Ruth L. Katz, MD, Professor of Pathology, Director Image Analysis Lab; Chief research Cytopathology, University of Texas, MD Anderson Cancer center, Houston, Texas.
Q: Liquid biopsy is “all the rage” in the cancer diagnostic space these days. You have worked with Circulating Tumor Cells (CTCs) for quite some time. Beyond R and D, is there a practical clinical usefulness for CTC at this time, what is it and how does one go about using it well?
A: Yes, I believe there are several important practical clinical applications for CTCs beyond R&D, including the early diagnosis of lethal cancers, such as lung cancer. If discovered at an early stage in the disease and treated appropriately with video-assisted transthoracic resection or stereotactic body radiation therapy (SBRT), the early diagnosis of lung cancer would result in a much improved survival rate. If there is a sensitive and specific CTC test for lung cancer, that can be performed as an adjunct to an indeterminate nodule on spiral CT scan or as a primary screening test in high risk individuals and that can be validated and replicated in laboratories worldwide, it would have a major impact on the devastating morbidity and mortality that lung cancer currently wreaks.
Unfortunately, while CTCs are a subject of intense interest to the scientific community, and a current avid pursuit of many researchers, with thousands of publications appearing in the last few years, there is still a state of confusion regarding their reliability as a biomarker for the presence of early cancers, as well as to what constitutes the best platform for the isolation and enumeration of CTCs. Numerous techniques to detect CTCs have been described ranging from different EpCAM capture antibody methods via magnetic beads, with subsequent positive staining for Cytokeratin’s (CK8,CK18, CK19) and negative staining for CD45, to filter methods that rely on isolation of CTCs by size and morphology. Other methods include negative selection of CTCs by depletion of leukocytes from the blood stream. All the aforementioned methods have their pros and cons, with lack of sensitivity being the most prominent disadvantage, as early in dissemination CTCs adopt an EMT phenotype and most cells will escape detection via EPCAM. At MD Anderson Cancer Center, our lab has devised a sensitive and specific CTC test for lung cancer, that relies on a gradient enrichment step, followed by a multi-probe DNA FISH test that has been designed to detect genetic aberrations common in lung cancers irrespective of histologic subtype, including small cell and non-small cell lung cancers. The objective of CTC detection is for an unambiguous test that is specific for rare CTC detection, without inadvertent detection of accompanying background lymphocytes and mononuclear cells. Using a method known as FICTION, in which we perform dual staining for combinations of cytokeratin, SNAIL1, ALDH1 and CD45 followed by FISH for multiple different DNA probes, we have shown that genetically abnormal cells undergo a constant phenotypic evolution or lineage plasticity throughout different time points after tumor resection. In addition there is also genetic heterogeneity amongst the CTCs. Therefore to overcome this phenotypic variance, we have focused on an antigen independent or label-free assay, in which only aneuploid cells with gains of extra genetic material can be scored as CTCs. We have defined a threshold of CTCs, above which a sample can be called positive, and in this way we have been able to detect needle biopsy confirmed lung cancer < 1 cm on spiral CTC scan We also demonstrate that CTCs disappear over time in patients undergoing removal of their tumors either by surgery or by SBRT.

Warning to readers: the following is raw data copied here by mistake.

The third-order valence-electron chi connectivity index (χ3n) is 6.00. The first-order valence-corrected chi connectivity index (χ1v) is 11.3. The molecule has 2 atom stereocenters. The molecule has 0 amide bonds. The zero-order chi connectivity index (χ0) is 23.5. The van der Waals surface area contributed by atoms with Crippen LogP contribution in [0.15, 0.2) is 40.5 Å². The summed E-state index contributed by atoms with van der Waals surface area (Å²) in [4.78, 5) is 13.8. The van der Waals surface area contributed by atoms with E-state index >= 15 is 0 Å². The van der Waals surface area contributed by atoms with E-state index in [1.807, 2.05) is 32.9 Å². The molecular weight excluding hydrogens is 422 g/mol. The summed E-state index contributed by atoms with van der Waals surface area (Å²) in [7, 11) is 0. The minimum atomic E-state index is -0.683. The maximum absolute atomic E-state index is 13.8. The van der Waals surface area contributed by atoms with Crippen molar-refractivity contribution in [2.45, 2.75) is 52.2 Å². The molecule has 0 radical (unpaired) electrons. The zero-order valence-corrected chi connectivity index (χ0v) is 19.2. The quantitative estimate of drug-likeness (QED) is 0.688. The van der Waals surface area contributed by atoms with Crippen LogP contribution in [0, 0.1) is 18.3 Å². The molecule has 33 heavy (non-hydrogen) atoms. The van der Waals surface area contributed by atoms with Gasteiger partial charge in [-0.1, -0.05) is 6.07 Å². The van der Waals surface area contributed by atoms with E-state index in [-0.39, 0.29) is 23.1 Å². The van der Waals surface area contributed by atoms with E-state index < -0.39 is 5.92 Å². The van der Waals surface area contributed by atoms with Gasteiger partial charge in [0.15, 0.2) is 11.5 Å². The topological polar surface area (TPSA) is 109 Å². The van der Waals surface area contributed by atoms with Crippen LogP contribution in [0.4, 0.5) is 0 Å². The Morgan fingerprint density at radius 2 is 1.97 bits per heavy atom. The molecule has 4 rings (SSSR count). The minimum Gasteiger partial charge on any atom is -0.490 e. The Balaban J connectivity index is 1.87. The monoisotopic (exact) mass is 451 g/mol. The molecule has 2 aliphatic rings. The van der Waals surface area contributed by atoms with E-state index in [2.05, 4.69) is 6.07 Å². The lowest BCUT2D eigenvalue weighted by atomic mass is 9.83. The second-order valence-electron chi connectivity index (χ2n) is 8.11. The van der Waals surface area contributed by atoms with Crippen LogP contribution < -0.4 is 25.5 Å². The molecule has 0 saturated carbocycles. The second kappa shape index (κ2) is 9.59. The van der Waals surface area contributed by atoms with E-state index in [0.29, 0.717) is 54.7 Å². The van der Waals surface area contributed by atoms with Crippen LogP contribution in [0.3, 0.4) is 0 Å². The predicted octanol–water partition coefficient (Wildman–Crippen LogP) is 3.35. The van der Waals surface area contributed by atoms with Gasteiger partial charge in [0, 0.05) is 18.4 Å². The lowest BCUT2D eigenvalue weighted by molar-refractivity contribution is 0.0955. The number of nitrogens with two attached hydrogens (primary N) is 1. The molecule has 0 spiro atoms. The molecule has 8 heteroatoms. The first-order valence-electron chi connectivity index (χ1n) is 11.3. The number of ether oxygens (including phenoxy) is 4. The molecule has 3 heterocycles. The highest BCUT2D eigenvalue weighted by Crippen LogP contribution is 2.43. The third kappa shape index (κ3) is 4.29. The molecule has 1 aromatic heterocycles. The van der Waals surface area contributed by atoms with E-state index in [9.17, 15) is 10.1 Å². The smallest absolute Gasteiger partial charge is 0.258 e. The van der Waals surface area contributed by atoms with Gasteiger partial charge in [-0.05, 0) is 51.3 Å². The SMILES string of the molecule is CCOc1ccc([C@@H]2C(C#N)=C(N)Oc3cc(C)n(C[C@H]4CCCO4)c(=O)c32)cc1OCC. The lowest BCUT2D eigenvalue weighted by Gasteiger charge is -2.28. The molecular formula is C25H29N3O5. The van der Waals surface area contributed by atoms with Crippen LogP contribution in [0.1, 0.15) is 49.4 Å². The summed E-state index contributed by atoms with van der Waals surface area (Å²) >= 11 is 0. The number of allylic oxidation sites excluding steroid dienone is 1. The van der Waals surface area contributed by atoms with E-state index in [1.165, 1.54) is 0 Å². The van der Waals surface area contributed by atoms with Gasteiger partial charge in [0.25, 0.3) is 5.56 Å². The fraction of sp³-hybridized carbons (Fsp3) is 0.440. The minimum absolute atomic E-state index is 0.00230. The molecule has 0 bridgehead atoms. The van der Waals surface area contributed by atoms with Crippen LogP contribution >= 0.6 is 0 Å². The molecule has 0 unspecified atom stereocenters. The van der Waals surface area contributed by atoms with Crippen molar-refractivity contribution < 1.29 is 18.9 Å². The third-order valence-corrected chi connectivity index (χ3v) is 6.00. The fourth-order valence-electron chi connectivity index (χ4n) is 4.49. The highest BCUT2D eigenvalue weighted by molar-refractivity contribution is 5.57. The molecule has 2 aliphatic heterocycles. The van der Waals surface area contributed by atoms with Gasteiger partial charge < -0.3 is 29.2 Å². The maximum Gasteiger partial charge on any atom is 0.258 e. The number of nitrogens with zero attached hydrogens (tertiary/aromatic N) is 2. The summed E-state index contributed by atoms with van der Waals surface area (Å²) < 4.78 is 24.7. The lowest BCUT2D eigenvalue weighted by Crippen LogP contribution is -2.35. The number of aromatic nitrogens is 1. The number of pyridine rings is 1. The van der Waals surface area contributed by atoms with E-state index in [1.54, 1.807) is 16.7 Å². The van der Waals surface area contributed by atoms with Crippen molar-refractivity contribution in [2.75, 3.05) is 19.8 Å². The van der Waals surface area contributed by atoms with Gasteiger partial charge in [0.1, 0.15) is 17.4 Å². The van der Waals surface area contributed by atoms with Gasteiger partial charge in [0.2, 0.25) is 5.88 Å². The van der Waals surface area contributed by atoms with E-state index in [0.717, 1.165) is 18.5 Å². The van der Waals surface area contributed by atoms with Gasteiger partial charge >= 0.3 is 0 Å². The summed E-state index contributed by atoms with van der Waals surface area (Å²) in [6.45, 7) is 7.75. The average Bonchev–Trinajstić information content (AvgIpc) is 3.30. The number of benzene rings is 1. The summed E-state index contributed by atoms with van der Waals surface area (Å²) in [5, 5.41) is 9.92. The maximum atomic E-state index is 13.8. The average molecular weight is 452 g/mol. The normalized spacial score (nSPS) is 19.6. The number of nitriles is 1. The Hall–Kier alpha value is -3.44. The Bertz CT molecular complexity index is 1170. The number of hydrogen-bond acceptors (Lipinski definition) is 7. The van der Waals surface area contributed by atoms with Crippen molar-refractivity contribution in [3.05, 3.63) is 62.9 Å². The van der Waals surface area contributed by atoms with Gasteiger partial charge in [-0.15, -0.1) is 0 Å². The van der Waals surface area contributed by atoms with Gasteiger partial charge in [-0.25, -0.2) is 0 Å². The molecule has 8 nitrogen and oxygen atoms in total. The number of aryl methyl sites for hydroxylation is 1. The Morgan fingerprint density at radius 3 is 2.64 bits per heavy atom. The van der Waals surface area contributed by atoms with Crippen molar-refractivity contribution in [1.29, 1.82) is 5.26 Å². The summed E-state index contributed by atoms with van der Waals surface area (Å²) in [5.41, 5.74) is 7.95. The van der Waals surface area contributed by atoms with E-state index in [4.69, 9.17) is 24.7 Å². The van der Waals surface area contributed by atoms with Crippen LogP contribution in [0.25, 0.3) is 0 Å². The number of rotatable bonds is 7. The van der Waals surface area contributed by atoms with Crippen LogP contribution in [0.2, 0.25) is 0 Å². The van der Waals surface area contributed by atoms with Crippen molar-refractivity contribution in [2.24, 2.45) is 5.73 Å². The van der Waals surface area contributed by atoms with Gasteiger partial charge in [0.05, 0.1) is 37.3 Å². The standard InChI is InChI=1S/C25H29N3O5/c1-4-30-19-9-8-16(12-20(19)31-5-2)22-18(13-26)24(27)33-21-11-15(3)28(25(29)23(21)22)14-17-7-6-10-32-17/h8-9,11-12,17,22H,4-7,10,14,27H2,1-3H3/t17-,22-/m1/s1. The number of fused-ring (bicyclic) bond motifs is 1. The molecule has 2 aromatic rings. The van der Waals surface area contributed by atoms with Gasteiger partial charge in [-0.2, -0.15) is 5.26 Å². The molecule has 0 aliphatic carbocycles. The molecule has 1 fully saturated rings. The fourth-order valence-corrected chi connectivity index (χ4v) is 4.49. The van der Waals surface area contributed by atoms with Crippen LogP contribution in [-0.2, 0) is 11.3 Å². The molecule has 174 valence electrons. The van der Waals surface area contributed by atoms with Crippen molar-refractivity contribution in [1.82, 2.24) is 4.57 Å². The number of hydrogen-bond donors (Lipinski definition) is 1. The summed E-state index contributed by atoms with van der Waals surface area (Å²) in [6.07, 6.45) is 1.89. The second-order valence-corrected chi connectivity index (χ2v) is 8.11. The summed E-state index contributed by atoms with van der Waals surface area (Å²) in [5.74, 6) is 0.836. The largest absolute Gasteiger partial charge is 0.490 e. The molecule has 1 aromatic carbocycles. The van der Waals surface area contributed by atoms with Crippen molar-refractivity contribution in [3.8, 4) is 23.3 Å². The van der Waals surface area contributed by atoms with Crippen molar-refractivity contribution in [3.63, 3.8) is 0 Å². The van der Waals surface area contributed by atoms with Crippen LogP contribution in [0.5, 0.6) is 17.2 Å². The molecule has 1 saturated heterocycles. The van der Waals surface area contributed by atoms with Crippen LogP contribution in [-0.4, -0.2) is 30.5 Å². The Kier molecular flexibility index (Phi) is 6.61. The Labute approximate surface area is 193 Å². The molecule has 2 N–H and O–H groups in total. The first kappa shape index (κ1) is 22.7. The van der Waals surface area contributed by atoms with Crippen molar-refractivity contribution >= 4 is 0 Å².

Other important applications involve detecting CTCs that carry ligands which can be targeted by specific antibodies that are conjugated to deliver a lethal dose of the conjugate. For example, in small cell lung cancer (SCLC) an antibody drug- conjugate targeted to a novel protein called delta-like protein 3 (DLL3) (Rovalpituzumab tesirine (Rova-T),Stemcentrx) may bind selectively to the CTCs of SCLC and deliver a drug that kills these cells, while not affecting the normal blood cells. Although not yet approved as a companion diagnostic for CTCs, it would seem that the next logical step for exploiting the presence CTCs would be making drugs of this class that would be effective in fighting both small cell and non-small cell lung cancer. This would take CTCs into the realm of application.
In summation, I would say that CTCs may imminently be used in practical application both in the early detection of lethal cancers as well as the creation of drugs targeting CTCs themselves. There is still work to be done, and we should bear in mind that in order to be acceptable to laboratory professionals, as well as useful to the general public, tests for CTCs for lung cancer should be fairly easy to perform and replicate, and should be validated in a CLIA approved laboratory. We are on the cusp of an exciting new phase in oncology and precision medicine.
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